Each Christmas season over the past few years, I’ve put up a post linking to Triablogue’s material related to Christmas:
The 2008 post covers the most ground and is foundational to the others. These posts include links to other web sites addressing Christmas issues, book reviews, a scripture index linking to posts related to those Biblical passages, and many other resources. For example, here’s a post about the historicity of the Slaughter of the Innocents. Here’s one on the historicity of the census mentioned by Luke. And this post addresses some common objections to the virgin birth.
We’ve also written a lot since the 2011 post linked above. Here’s a post in which I linked to a collection of Triablogue articles about the relatives of Jesus. An article about the benefits of the Christmas season was linked by Steve Hays. I wrote about how we can make better use of the Christmas season. A lot of issues related to prophecy fulfillment come up at Christmas time. Here’s a post I wrote about why Messianic prophecy isn’t more detailed. I also wrote a response to James McGrath’s liberal view of the infancy narratives. Steve linked some articles on Christmas issues by Craig Keener here and here. And here’s a response to Amy-Jill Levine on the genre of the infancy narratives. Patrick Chan linked to a video about Christmas. Steve linked to an editorial about not holding church services when Christmas falls on a Sunday. I wrote a response to John Loftus’ Christmas material. Patrick linked an article by John Frame on the incarnation. John Bugay wrote about spending Christmas with his family here and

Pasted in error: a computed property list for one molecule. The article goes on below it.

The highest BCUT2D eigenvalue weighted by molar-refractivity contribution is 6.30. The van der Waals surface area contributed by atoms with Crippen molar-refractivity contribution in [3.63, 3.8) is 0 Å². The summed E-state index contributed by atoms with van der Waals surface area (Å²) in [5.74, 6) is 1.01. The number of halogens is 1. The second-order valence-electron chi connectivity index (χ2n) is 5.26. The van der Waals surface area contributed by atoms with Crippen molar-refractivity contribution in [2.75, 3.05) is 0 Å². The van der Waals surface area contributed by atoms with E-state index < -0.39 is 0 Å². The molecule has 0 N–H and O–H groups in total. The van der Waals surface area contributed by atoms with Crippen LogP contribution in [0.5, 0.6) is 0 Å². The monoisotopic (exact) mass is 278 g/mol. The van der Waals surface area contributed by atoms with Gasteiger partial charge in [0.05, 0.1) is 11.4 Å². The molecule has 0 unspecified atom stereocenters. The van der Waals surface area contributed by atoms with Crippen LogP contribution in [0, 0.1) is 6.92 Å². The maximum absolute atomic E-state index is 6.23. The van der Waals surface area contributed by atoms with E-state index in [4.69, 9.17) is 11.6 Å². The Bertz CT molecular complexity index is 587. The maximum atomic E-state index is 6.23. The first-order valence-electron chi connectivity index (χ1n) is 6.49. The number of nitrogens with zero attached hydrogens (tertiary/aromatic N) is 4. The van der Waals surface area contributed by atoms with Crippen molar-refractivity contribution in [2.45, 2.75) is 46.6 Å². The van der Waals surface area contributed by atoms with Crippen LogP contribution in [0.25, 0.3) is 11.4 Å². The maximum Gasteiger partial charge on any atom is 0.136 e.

here. Steve wrote about loss and loneliness during the Christmas season. I wrote about Jesus as the Sun of Righteousness. Steve linked to a video of the Apollo 8 Christmas Eve message from 1968. Since issues like the historicity of miracles and whether miracles have occurred in the modern world are often raised during the Christmas season, here’s a series of posts I did earlier this year on those subjects. I wrote about
the death of my father, in part addressing the influence he had on my Christmas apologetic work.
Within the last few months, a book was released that’s highly significant in the dispute over the historicity of the infancy narratives. The first volume of Craig Keener’s commentary on Acts (Grand Rapids, Michigan: Baker Academic, 2012) has come out, which has implications for Luke’s gospel. The introduction alone is more than 600 pages long. James Dunn calls it "unbeatable in today’s market" on issues of historicity, Richard Bauckham calls it "magisterial" and refers to Keener’s "encyclopedic knowledge of ancient literature", and Daniel Marguerat calls it "the most comprehensive commentary on Acts to date", among other endorsements.